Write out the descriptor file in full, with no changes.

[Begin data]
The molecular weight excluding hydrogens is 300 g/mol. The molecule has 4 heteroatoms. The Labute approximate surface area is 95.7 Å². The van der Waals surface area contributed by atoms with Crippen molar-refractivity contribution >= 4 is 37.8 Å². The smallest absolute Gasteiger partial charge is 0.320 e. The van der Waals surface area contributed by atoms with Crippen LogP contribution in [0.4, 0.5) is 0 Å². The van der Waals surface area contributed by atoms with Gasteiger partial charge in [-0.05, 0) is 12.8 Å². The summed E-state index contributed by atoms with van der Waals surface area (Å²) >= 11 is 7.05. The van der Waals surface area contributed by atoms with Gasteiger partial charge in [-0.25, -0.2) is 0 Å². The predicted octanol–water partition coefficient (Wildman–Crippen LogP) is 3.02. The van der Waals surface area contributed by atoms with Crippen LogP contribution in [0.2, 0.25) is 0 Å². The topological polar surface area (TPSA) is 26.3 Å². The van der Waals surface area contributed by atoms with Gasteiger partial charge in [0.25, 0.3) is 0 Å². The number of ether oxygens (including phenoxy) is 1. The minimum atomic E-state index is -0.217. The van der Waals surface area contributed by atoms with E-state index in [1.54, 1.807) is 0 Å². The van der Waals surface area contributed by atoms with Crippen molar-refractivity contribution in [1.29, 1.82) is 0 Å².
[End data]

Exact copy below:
The molecular weight excluding hydrogens is 300 g/mol. The molecule has 4 heteroatoms. The Labute approximate surface area is 95.7 Å². The van der Waals surface area contributed by atoms with Crippen molar-refractivity contribution >= 4 is 37.8 Å². The smallest absolute Gasteiger partial charge is 0.320 e. The van der Waals surface area contributed by atoms with Crippen LogP contribution in [0.4, 0.5) is 0 Å². The van der Waals surface area contributed by atoms with Gasteiger partial charge in [-0.05, 0) is 12.8 Å². The summed E-state index contributed by atoms with van der Waals surface area (Å²) >= 11 is 7.05. The van der Waals surface area contributed by atoms with Gasteiger partial charge in [-0.25, -0.2) is 0 Å². The predicted octanol–water partition coefficient (Wildman–Crippen LogP) is 3.02. The van der Waals surface area contributed by atoms with Crippen LogP contribution in [0.2, 0.25) is 0 Å². The topological polar surface area (TPSA) is 26.3 Å². The van der Waals surface area contributed by atoms with Gasteiger partial charge in [0.25, 0.3) is 0 Å². The number of ether oxygens (including phenoxy) is 1. The minimum atomic E-state index is -0.217. The van der Waals surface area contributed by atoms with E-state index in [1.54, 1.807) is 0 Å². The van der Waals surface area contributed by atoms with Crippen molar-refractivity contribution in [1.29, 1.82) is 0 Å².